You recognize that we are living in extremely challenging times with rolling and overlapping societal, political, and institutional crises. You acknowledge the generational effect of systemic and intersectional oppression. You’re outraged by injustice and inequity. You know that you cannot assume the role of a bystander to injustice. You are more conscious of your own privileges and biases, and ready to be accountable for your actions. You’re eager to transform your values into practical and effective steps.
You’re exhausted from confronting, bearing witness, and absorbing the impact of rolling and overlapping societal, political, and institutional crises. While you remain outraged and committed, you’re often on a seesaw that teeters from numbness to outrage, from clarity to overwhelm. Maybe you’re also experiencing burnout, direct and vicarious trauma, and a sense of hopelessness. You’re eager for a reset in order to evaluate, repair, and prepare yourself to return to your ecosystems or to locate new ones.
You’ve been learning and unlearning through various experiences and perspectives. You’re eager to synthesize lessons learned in order to situate yourself solidly and comfortably in the ecosystems you are building. You have the resources and readiness to level up.
Regardless of which stage you are in now, this guide could be helpful in taking your social change commitments to the next step. For those new to social change, this guide provides starting points that can help you figure out how to hone your skills and contribute to efforts and causes with determination, urgency, and humility. For more seasoned journeyers, you could find ways to reset, rejuvenate, and renew your commitments with a different mindset. For organizations, this guide provides resources and strategies on how to identify gaps and maximize assets, and how to strengthen ecosystems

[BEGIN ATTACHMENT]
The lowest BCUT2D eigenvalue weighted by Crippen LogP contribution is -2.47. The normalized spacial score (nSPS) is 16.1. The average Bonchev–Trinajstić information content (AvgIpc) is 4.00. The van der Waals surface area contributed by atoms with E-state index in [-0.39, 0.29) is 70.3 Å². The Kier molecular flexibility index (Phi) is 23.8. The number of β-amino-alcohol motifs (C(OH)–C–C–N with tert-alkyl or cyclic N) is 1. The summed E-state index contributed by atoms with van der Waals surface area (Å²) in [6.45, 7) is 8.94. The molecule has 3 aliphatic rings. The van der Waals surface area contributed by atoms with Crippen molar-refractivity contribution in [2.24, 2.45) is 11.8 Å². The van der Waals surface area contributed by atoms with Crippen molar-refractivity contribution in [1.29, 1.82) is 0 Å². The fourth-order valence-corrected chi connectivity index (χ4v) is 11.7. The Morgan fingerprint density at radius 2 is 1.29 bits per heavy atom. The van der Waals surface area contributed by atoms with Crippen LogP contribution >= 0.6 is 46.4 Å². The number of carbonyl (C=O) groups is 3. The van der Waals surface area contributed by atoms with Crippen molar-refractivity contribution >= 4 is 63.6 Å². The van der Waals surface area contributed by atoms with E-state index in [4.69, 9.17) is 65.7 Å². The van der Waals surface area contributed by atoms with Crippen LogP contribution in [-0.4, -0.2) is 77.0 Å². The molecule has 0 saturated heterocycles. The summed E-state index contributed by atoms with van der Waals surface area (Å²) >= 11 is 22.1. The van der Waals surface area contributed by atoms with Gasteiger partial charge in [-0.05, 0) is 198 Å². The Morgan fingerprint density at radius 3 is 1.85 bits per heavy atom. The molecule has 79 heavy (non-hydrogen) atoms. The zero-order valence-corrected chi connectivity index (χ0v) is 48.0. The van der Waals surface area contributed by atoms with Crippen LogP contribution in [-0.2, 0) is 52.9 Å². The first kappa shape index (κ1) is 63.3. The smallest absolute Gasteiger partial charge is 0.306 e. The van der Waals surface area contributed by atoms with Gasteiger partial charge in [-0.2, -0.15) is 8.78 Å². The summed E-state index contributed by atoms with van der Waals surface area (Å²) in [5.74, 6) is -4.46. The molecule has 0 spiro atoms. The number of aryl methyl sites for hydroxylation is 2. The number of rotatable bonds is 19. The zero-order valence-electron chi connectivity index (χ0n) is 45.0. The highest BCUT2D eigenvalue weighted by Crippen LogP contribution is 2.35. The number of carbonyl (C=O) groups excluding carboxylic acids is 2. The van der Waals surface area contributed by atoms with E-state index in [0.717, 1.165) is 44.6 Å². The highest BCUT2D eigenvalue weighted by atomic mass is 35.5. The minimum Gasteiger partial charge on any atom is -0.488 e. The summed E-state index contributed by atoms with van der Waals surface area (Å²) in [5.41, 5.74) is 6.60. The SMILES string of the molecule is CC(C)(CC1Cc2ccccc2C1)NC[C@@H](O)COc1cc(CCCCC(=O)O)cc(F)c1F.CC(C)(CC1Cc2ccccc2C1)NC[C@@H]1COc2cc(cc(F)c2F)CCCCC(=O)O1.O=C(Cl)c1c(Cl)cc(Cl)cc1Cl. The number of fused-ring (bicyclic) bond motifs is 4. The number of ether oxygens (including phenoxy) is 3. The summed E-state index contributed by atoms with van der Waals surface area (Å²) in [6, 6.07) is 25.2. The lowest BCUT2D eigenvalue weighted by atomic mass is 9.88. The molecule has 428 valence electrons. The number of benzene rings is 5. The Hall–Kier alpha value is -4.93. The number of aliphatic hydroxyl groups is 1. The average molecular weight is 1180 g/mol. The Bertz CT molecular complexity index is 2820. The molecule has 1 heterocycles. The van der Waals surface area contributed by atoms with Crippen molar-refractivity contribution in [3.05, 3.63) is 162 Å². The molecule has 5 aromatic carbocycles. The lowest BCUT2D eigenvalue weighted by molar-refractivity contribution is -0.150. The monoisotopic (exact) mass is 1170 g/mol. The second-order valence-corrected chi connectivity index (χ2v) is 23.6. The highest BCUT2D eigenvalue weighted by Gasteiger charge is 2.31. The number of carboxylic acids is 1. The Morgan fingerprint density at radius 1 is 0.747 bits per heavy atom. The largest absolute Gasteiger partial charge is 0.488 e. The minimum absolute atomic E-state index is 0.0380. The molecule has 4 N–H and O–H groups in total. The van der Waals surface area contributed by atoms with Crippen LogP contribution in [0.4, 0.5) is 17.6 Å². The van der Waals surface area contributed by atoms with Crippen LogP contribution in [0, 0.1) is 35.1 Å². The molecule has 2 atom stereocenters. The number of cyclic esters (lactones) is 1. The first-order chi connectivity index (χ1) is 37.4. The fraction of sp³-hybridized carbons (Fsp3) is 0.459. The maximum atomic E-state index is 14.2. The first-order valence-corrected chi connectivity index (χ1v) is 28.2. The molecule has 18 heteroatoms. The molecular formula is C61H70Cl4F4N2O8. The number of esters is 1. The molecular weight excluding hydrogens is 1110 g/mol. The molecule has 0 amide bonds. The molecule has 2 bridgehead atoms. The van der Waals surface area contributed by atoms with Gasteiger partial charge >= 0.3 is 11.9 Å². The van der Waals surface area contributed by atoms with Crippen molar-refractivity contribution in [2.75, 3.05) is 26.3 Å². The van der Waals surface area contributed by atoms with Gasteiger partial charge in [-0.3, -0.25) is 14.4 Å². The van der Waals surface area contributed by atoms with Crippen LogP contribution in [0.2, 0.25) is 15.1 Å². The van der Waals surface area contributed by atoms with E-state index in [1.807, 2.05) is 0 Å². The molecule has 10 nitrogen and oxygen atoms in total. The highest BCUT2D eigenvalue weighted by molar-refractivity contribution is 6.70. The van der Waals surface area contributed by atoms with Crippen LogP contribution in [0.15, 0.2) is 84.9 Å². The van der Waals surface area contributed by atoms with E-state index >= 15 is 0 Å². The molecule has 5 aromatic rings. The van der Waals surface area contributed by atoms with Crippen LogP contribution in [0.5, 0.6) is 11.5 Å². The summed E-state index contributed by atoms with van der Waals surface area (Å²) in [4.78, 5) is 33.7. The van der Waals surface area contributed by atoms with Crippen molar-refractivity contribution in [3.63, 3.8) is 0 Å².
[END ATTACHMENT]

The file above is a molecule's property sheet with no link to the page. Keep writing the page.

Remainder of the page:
Our belief in the promise of social change through connections with one another is why we keep trying after feeling disappointment, why we keep returning after grieving, why we keep fighting after resting. It’s why we keep building after systems fail, why we keep on loving even when we are experiencing heartbreak. It’s why we take actions that embody solidarity, resistance, and hope. It’s why we infuse our efforts with joy, passion, affirmation, and healing. We intuitively know that something better is blooming, growing, emerging—and we want to be part of that momentum, that stream, that journey.
This edited excerpt from Social Change Now: A Guide for Reflection and Connection by Deepa Iyer (Thick Press, 2022) appears with permission of the author. The book is available at Thick Press or Small Press Distribution. More information at The Social Change Map.
Deepa Iyer leads projects on solidarity and social movements at the Building Movement Project, a national nonprofit organization that catalyzes social change through research, relationships, and resources. Previously, she served as executive director of South Asian Americans Leading Together (SAALT), and also held positions at Race Forward, the U.S. Department of Justice’s Civil Rights Division, the Asian Pacific American Legal Resource Center, and the Asian American Justice Center.Deepa’s first book, We Too Sing America: South Asian, Arab, Muslim, and Sikh Immigrants Shape Our Multiracial Future (The New Press, 2015), received a 2016 American Book Award.